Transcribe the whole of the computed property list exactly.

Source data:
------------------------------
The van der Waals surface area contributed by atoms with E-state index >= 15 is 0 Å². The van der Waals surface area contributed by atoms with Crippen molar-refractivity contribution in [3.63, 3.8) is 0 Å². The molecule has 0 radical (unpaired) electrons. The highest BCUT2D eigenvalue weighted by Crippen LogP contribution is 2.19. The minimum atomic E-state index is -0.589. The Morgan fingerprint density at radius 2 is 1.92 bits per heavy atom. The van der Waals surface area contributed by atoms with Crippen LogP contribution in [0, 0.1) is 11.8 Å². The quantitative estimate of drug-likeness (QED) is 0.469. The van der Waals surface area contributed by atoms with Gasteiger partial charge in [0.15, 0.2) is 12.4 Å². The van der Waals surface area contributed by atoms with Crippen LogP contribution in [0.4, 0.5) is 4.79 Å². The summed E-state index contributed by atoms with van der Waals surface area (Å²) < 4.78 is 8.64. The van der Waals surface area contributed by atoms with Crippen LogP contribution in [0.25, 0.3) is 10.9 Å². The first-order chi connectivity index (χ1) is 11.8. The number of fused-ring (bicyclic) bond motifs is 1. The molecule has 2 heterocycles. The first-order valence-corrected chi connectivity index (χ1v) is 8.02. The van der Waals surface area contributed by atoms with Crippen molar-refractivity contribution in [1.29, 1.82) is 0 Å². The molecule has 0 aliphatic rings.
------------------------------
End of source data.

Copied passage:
The van der Waals surface area contributed by atoms with E-state index >= 15 is 0 Å². The van der Waals surface area contributed by atoms with Crippen molar-refractivity contribution in [3.63, 3.8) is 0 Å². The molecule has 0 radical (unpaired) electrons. The highest BCUT2D eigenvalue weighted by Crippen LogP contribution is 2.19. The minimum atomic E-state index is -0.589. The Morgan fingerprint density at radius 2 is 1.92 bits per heavy atom. The van der Waals surface area contributed by atoms with Crippen LogP contribution in [0, 0.1) is 11.8 Å². The quantitative estimate of drug-likeness (QED) is 0.469. The van der Waals surface area contributed by atoms with Gasteiger partial charge in [0.15, 0.2) is 12.4 Å². The van der Waals surface area contributed by atoms with Crippen LogP contribution in [0.4, 0.5) is 4.79 Å². The summed E-state index contributed by atoms with van der Waals surface area (Å²) < 4.78 is 8.64. The van der Waals surface area contributed by atoms with Crippen LogP contribution in [0.25, 0.3) is 10.9 Å². The first-order chi connectivity index (χ1) is 11.8. The number of fused-ring (bicyclic) bond motifs is 1. The molecule has 2 heterocycles. The first-order valence-corrected chi connectivity index (χ1v) is 8.02. The van der Waals surface area contributed by atoms with Crippen molar-refractivity contribution in [1.29, 1.82) is 0 Å². The molecule has 0 aliphatic rings.